The Milky Way: How to See It in the Summer Night Sky

The Milky Way in the Northern Summer Sky
Around 10:30 p.m. on a late summer night, the Milky Way arches across the sky from northeast to south. (Image credit: Starry Night software)

Late summer is one of the best times of year to view the full splendor of our galaxy, the Milky Way.

The Milky Way used to be visible on every clear, moonless night, everywhere in the world. Today, however, most people live in places where it's impossible to see the Milky Way because of widespread light pollution caused by lights left on all night long. Seeing the Milky Way requires a special effort for most people, but it's well worth the trouble.

To see the Milky Way, you'll need to travel far from any city, to a wilderness area. Even in rural farming country, there are still a lot of bright lighting fixtures that wipe out the night sky. (I'm lucky; I live on a farm where my nearest neighbors are about half a mile away. And they don't have any bright lights in their yards, so I can see the Milky Way on any clear and moonless night.) [Stunning Photos of the Milky Way]

The Milky Way Galaxy is our home in space. The galaxy contains about 400 billion stars, with a 4-billion-solar-mass black hole at its core. See how our Milky Way Galaxy works in this infographic. (Image credit: Karl Tate, Contributor)

"Clear and moonless" are the key words here. Because of widespread air pollution, our skies are not as clear as they used to be. In particular, jet planes deposit water vapor into the sky, which serves to condense natural moisture, resulting in a haze that blocks the faintest stars. Some nights out here in the country, I can't see any more stars than I used to see 20 years ago, when I lived in a city.

The clearest skies appear just after a cold front passes through. Even then, you need to spend some time under a dark sky before your eyes become fully adapted to the darkness. It takes about 20 minutes for human eyes to become fully sensitive to faint light.

What does the Milky Way look like? Not like any of the photographs you see online, because those are made with cameras that accumulate light in ways the human eye cannot. What you will see is a faint, whitish glow, stretching in a huge arc from the southern to northeastern horizon. It has a mottled effect, kind of like a fluffy cloud. There are brighter areas, especially down toward the core of the galaxy in the southern part of the sky. There are also darker patches, where nearby clouds of interstellar dust block the light from beyond.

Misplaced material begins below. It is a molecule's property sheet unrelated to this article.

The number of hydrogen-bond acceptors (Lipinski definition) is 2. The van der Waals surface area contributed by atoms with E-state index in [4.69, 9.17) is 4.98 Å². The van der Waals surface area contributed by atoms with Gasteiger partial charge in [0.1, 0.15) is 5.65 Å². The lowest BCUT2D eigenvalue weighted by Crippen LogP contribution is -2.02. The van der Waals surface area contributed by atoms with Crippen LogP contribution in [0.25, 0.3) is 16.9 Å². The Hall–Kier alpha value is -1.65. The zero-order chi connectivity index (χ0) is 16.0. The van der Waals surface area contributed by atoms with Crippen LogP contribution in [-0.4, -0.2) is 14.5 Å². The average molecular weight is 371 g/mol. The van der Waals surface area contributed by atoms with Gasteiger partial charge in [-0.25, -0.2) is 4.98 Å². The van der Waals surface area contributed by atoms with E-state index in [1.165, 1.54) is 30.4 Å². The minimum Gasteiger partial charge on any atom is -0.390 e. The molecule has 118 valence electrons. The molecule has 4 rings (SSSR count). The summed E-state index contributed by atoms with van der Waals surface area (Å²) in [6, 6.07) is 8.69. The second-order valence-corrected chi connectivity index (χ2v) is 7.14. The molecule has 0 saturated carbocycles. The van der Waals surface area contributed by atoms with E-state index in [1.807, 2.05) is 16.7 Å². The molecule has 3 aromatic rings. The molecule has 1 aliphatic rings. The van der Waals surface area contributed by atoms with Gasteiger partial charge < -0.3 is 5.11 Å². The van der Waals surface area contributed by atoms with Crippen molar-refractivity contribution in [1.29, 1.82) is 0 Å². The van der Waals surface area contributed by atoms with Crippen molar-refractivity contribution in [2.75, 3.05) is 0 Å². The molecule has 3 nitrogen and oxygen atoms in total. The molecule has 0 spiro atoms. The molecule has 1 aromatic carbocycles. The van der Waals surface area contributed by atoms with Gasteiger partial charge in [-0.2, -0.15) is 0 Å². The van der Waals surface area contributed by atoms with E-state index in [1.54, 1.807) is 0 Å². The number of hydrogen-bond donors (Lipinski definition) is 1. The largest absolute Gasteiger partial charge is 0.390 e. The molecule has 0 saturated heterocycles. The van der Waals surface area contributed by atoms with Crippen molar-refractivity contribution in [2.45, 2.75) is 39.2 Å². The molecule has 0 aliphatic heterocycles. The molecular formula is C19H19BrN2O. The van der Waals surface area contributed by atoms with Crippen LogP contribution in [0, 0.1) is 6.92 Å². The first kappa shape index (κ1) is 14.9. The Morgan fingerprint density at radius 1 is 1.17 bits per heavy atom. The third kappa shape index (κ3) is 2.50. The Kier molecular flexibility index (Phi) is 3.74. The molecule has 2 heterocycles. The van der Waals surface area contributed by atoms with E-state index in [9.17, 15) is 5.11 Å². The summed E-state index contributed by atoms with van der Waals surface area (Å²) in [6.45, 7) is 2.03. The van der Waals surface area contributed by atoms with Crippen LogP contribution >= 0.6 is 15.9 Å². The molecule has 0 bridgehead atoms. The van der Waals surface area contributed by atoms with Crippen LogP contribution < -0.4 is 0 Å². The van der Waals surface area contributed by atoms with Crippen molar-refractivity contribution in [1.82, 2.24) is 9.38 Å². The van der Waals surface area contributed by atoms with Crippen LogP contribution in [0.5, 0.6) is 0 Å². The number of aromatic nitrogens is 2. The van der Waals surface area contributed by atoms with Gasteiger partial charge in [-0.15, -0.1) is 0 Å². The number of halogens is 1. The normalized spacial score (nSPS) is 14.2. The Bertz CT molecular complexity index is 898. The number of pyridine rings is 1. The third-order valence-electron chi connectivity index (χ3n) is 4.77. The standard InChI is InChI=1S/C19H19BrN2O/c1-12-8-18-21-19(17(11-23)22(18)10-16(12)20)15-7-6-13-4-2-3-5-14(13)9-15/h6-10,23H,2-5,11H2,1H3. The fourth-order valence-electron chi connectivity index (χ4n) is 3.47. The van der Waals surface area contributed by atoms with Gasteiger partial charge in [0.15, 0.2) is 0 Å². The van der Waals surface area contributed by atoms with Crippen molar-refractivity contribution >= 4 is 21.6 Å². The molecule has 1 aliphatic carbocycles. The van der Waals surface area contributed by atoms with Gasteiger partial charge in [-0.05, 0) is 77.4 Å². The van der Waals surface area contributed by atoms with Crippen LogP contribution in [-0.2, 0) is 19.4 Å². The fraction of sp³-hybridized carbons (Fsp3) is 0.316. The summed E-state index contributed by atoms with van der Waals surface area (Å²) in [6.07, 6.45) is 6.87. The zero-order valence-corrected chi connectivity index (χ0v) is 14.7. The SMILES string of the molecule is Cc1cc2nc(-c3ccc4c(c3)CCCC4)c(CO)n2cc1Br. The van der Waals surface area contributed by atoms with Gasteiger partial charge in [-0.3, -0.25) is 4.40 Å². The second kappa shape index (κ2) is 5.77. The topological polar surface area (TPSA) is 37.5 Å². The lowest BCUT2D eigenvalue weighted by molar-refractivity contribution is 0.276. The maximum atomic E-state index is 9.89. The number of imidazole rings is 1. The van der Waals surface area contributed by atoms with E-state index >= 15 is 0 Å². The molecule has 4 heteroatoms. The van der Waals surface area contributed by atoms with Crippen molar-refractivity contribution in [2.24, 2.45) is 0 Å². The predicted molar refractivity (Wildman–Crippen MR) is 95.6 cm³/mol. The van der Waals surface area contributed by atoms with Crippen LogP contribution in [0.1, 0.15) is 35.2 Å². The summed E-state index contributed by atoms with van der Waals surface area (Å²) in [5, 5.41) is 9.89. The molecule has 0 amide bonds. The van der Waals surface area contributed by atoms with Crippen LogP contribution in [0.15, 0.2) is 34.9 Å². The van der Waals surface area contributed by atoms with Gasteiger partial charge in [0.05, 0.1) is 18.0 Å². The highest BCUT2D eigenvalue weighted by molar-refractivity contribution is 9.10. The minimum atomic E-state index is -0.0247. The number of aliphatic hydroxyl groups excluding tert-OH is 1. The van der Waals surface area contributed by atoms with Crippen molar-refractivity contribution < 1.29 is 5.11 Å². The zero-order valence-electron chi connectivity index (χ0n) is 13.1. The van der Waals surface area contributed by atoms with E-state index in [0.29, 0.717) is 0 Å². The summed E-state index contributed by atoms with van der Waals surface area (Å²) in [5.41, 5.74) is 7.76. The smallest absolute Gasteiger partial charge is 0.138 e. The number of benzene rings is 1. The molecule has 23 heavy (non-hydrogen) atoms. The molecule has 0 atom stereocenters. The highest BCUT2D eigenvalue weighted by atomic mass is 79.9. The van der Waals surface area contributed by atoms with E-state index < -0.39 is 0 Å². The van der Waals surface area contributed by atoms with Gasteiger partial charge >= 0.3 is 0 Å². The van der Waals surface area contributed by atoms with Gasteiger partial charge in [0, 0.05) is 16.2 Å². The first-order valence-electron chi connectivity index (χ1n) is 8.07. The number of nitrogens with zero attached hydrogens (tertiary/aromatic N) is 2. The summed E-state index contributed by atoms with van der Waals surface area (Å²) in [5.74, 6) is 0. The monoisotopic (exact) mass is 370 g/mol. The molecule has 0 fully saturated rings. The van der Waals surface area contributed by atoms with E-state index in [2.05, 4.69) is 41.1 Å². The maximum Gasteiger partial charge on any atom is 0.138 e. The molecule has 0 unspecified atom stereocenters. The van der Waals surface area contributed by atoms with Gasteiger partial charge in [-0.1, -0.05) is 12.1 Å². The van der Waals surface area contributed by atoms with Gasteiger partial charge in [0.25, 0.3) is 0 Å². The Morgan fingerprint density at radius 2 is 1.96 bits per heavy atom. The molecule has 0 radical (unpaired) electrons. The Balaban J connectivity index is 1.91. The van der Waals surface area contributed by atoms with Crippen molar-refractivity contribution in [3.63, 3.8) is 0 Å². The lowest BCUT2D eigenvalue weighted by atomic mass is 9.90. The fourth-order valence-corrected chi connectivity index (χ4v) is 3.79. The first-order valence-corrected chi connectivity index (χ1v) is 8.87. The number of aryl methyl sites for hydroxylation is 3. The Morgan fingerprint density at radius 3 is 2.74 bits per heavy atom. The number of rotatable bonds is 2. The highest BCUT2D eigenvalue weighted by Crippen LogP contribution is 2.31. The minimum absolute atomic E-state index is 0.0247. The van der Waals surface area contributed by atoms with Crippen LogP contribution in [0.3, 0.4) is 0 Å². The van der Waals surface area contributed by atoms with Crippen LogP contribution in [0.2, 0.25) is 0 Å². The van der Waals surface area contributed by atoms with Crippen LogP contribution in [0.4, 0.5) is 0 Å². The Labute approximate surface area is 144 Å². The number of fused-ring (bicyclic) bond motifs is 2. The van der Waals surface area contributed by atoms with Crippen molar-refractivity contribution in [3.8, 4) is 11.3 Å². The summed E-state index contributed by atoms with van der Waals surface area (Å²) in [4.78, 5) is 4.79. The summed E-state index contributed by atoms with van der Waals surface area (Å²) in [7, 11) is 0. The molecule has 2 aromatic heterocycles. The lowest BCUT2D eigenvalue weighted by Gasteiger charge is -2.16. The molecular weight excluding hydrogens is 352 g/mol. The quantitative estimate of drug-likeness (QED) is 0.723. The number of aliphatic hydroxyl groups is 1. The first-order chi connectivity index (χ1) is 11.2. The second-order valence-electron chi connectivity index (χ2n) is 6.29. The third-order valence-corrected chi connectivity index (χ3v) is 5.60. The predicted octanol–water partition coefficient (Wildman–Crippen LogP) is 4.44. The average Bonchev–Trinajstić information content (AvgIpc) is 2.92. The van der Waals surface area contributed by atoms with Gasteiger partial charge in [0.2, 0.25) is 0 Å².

The most obvious of these dark nebulas is the Northern Coalsack, just below and to the right of the bright star Deneb in the constellation Cygnus. Just below Deneb is one of the brightest parts of the northern Milky Way, worth examining with binoculars. This is the North America Nebula, famous in pictures for its resemblance to the continent of North America. Under a very dark sky with binoculars, you may be able to see the "coast of California."

One thing you won't see in the Milky Way, either in binoculars or with the naked eye, is any color. Photographs register the reddish glow of hydrogen gas, but the light is too faint to trigger the color receptors in the human eye, so all you'll see are shades of gray.

In the northern range of the Milky Way's arc, you'll see the constellations Cassiopeia and Perseus. When you look in that direction, you're looking outward from the spot within the wheel of the Milky Way toward its outer edge, and the stars are far less dense than when you look inward toward Sagittarius.

On a clear dark night, it's easy to see the grand sweep of the Milky Way galaxy, and to picture Earth's tiny island of life within its grand architecture.

This article was provided to by Simulation Curriculum, the leader in space science curriculum solutions and the makers of Starry Night and SkySafari. Follow Starry Night on Twitter @StarryNightEdu. Follow us @Spacedotcom, Facebook and Google+. Originally published on

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Geoff Gaherty
Starry Night Sky Columnist

Geoff Gaherty was's Night Sky columnist and in partnership with Starry Night software and a dedicated amateur astronomer who sought to share the wonders of the night sky with the world. Based in Canada, Geoff studied mathematics and physics at McGill University and earned a Ph.D. in anthropology from the University of Toronto, all while pursuing a passion for the night sky and serving as an astronomy communicator. He credited a partial solar eclipse observed in 1946 (at age 5) and his 1957 sighting of the Comet Arend-Roland as a teenager for sparking his interest in amateur astronomy. In 2008, Geoff won the Chant Medal from the Royal Astronomical Society of Canada, an award given to a Canadian amateur astronomer in recognition of their lifetime achievements. Sadly, Geoff passed away July 7, 2016 due to complications from a kidney transplant, but his legacy continues at Starry Night.